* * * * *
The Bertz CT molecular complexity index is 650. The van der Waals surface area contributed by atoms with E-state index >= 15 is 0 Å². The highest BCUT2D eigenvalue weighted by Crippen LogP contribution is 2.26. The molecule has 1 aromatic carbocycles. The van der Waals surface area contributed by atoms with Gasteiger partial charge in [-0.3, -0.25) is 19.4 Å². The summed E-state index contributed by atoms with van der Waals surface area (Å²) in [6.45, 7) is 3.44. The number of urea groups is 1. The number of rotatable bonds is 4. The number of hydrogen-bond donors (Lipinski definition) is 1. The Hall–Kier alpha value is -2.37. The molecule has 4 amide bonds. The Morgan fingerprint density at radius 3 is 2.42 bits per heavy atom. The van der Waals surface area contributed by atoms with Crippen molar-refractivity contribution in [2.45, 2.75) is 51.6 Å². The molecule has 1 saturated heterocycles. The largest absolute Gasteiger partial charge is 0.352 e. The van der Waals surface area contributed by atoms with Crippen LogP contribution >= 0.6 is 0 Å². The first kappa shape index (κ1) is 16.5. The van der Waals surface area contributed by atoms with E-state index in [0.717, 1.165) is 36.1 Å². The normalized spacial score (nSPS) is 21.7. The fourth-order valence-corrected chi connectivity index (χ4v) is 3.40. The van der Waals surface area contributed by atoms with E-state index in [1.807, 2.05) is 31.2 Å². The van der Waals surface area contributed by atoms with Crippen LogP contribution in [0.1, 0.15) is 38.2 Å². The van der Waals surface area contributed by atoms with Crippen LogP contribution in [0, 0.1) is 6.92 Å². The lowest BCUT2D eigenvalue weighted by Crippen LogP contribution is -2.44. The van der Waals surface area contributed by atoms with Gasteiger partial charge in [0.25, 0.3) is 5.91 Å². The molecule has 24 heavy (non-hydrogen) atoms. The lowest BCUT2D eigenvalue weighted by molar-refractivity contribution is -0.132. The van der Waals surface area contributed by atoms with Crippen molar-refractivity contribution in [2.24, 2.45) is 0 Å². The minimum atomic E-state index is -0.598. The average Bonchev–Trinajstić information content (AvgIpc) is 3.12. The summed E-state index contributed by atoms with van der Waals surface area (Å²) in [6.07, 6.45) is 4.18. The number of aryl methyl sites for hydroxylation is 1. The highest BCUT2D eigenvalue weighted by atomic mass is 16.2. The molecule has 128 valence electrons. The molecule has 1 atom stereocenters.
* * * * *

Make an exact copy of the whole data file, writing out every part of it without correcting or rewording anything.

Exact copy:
The Bertz CT molecular complexity index is 650. The van der Waals surface area contributed by atoms with E-state index >= 15 is 0 Å². The highest BCUT2D eigenvalue weighted by Crippen LogP contribution is 2.26. The molecule has 1 aromatic carbocycles. The van der Waals surface area contributed by atoms with Gasteiger partial charge in [-0.3, -0.25) is 19.4 Å². The summed E-state index contributed by atoms with van der Waals surface area (Å²) in [6.45, 7) is 3.44. The number of urea groups is 1. The number of rotatable bonds is 4. The number of hydrogen-bond donors (Lipinski definition) is 1. The Hall–Kier alpha value is -2.37. The molecule has 4 amide bonds. The Morgan fingerprint density at radius 3 is 2.42 bits per heavy atom. The van der Waals surface area contributed by atoms with Crippen molar-refractivity contribution in [2.45, 2.75) is 51.6 Å². The molecule has 1 saturated heterocycles. The largest absolute Gasteiger partial charge is 0.352 e. The van der Waals surface area contributed by atoms with Crippen LogP contribution >= 0.6 is 0 Å². The first kappa shape index (κ1) is 16.5. The van der Waals surface area contributed by atoms with E-state index in [0.717, 1.165) is 36.1 Å². The normalized spacial score (nSPS) is 21.7. The fourth-order valence-corrected chi connectivity index (χ4v) is 3.40. The van der Waals surface area contributed by atoms with E-state index in [1.807, 2.05) is 31.2 Å². The van der Waals surface area contributed by atoms with Crippen LogP contribution in [0.1, 0.15) is 38.2 Å². The van der Waals surface area contributed by atoms with Crippen LogP contribution in [0, 0.1) is 6.92 Å². The lowest BCUT2D eigenvalue weighted by Crippen LogP contribution is -2.44. The van der Waals surface area contributed by atoms with Gasteiger partial charge in [0.25, 0.3) is 5.91 Å². The molecule has 24 heavy (non-hydrogen) atoms. The lowest BCUT2D eigenvalue weighted by molar-refractivity contribution is -0.132. The van der Waals surface area contributed by atoms with Crippen molar-refractivity contribution in [2.24, 2.45) is 0 Å². The minimum atomic E-state index is -0.598. The average Bonchev–Trinajstić information content (AvgIpc) is 3.12. The summed E-state index contributed by atoms with van der Waals surface area (Å²) in [6.07, 6.45) is 4.18. The number of aryl methyl sites for hydroxylation is 1. The highest BCUT2D eigenvalue weighted by atomic mass is 16.2. The molecule has 128 valence electrons. The molecule has 1 atom stereocenters.